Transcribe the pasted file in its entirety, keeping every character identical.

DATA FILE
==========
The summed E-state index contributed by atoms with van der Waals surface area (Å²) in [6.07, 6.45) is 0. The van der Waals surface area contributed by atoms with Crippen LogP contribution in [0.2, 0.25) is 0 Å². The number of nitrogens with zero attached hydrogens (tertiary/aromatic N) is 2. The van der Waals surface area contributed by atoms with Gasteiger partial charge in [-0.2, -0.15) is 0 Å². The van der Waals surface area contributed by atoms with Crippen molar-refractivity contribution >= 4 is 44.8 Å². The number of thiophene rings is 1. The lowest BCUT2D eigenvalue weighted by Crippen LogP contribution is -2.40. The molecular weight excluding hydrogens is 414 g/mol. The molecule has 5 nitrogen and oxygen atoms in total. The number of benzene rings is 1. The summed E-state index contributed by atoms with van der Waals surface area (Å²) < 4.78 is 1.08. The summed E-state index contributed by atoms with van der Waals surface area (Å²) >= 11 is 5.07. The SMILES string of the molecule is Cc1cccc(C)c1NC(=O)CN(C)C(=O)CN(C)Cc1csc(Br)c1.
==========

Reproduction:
The summed E-state index contributed by atoms with van der Waals surface area (Å²) in [6.07, 6.45) is 0. The van der Waals surface area contributed by atoms with Crippen LogP contribution in [0.2, 0.25) is 0 Å². The number of nitrogens with zero attached hydrogens (tertiary/aromatic N) is 2. The van der Waals surface area contributed by atoms with Gasteiger partial charge in [-0.2, -0.15) is 0 Å². The van der Waals surface area contributed by atoms with Crippen molar-refractivity contribution >= 4 is 44.8 Å². The number of thiophene rings is 1. The lowest BCUT2D eigenvalue weighted by Crippen LogP contribution is -2.40. The molecular weight excluding hydrogens is 414 g/mol. The molecule has 5 nitrogen and oxygen atoms in total. The number of benzene rings is 1. The summed E-state index contributed by atoms with van der Waals surface area (Å²) < 4.78 is 1.08. The summed E-state index contributed by atoms with van der Waals surface area (Å²) >= 11 is 5.07. The SMILES string of the molecule is Cc1cccc(C)c1NC(=O)CN(C)C(=O)CN(C)Cc1csc(Br)c1.